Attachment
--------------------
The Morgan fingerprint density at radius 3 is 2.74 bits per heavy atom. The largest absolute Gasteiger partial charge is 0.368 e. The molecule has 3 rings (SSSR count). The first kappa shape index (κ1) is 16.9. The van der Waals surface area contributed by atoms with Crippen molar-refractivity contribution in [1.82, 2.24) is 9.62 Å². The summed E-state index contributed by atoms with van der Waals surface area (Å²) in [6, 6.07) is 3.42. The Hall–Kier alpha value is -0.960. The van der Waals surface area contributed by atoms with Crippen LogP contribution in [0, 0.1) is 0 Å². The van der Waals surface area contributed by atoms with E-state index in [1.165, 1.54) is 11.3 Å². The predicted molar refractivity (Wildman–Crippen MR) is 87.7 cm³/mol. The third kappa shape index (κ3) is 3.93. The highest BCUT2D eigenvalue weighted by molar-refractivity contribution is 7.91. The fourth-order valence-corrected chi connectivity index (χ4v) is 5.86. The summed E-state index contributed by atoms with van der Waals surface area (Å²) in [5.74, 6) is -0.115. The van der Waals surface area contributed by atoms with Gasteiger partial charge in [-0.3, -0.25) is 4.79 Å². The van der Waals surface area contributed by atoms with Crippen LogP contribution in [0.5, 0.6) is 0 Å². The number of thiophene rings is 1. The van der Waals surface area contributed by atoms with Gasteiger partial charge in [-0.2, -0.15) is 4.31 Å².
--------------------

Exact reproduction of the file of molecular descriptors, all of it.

The Morgan fingerprint density at radius 3 is 2.74 bits per heavy atom. The largest absolute Gasteiger partial charge is 0.368 e. The molecule has 3 rings (SSSR count). The first kappa shape index (κ1) is 16.9. The van der Waals surface area contributed by atoms with Crippen molar-refractivity contribution in [1.82, 2.24) is 9.62 Å². The summed E-state index contributed by atoms with van der Waals surface area (Å²) in [6, 6.07) is 3.42. The Hall–Kier alpha value is -0.960. The van der Waals surface area contributed by atoms with Crippen LogP contribution in [0, 0.1) is 0 Å². The van der Waals surface area contributed by atoms with E-state index in [1.165, 1.54) is 11.3 Å². The predicted molar refractivity (Wildman–Crippen MR) is 87.7 cm³/mol. The third kappa shape index (κ3) is 3.93. The highest BCUT2D eigenvalue weighted by molar-refractivity contribution is 7.91. The fourth-order valence-corrected chi connectivity index (χ4v) is 5.86. The summed E-state index contributed by atoms with van der Waals surface area (Å²) in [5.74, 6) is -0.115. The van der Waals surface area contributed by atoms with Gasteiger partial charge in [-0.3, -0.25) is 4.79 Å². The van der Waals surface area contributed by atoms with Crippen LogP contribution in [0.5, 0.6) is 0 Å². The number of thiophene rings is 1. The van der Waals surface area contributed by atoms with Gasteiger partial charge in [-0.2, -0.15) is 4.31 Å².